By Anushka Wijesinha
The article originally appeared on the Daily Mirror on April 29, 2015
In preferential trade agreements, we often see the potential losers being the most vociferous and more organized, while the gainers are quieter and more fragmented. This has been a typical characteristic of the debates on the India-Sri Lanka Free Trade Agreement (ISFTA) and the proposed Comprehensive Economic Partnership Agreement (CEPA) as well. But Sri Lanka must be careful of letting one side be heard more – by the public as well as by policymakers – than the other. More eclectic and informed debate representing all sides is essential, which is why I look forward to moderating this afternoon’s National Chamber forum on ‘CEPA and Its Implications for the Sri Lankan Economy’ – the first by the private sector following Indian PM Modi’s visit and announcements by both him and the new Sri Lankan government that they would forge ahead with the deal.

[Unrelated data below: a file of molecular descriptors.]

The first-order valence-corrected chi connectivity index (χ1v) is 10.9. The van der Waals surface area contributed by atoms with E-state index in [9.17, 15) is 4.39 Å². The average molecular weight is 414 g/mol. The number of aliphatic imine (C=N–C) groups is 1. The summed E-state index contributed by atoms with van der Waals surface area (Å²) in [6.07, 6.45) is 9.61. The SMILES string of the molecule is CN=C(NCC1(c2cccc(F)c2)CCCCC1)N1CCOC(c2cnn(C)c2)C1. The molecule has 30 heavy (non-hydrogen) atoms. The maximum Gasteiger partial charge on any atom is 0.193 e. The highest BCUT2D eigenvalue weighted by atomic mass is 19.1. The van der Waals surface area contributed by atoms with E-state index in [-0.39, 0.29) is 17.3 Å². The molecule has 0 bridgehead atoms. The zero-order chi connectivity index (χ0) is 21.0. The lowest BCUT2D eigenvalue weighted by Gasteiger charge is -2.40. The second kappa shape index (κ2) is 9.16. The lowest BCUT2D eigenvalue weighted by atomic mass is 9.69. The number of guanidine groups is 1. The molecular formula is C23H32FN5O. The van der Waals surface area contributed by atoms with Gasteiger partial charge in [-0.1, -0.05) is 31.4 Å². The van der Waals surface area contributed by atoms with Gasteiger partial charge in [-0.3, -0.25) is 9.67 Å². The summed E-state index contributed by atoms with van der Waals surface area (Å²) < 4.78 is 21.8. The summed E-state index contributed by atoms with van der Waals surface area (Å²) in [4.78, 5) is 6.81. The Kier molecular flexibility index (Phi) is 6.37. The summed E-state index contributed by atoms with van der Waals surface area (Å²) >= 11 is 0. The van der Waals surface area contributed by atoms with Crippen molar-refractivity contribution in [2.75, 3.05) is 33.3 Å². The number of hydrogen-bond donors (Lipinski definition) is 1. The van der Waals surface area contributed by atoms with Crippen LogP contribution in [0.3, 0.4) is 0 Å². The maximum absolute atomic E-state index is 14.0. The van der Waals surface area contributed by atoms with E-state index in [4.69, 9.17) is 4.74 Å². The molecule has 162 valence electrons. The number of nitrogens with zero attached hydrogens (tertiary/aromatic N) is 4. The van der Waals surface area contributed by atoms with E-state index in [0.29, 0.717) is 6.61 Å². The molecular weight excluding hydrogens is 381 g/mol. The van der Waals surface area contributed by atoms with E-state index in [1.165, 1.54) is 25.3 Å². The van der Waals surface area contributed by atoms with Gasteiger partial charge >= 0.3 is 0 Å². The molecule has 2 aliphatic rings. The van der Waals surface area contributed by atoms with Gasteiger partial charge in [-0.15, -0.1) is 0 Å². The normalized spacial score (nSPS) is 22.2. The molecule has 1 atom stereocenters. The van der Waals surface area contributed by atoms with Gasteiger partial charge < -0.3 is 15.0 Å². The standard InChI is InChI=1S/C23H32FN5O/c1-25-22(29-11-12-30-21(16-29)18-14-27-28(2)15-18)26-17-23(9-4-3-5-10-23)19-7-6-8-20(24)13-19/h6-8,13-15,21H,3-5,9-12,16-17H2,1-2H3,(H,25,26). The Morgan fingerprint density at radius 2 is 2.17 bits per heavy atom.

The proposed CEPA would expand the current ISFTA to cover services, investment, and economic cooperation. The agreement was to take in to account the massive asymmetry between the two countries (economic size, population, etc.), afford Sri Lanka a more than disproportionate advantage, and allow for partially or fully restricting sectors it didn’t wish to open up right away. Following aggressive lobbying by narrow nationalist business leaders with close political affiliations, there was an eruption of uninformed and exaggerated sentiments against promoting greater commerce with India over the past few years. These groups successfully scuttled efforts at completing the CEPA deal several times in the past. “CEPA” became such a taboo word that the India-Sri Lanka Joint Statement in January 2013 avoided using that terminology, and referred to a “special economic partnership framework” instead!
Problem with Protectionism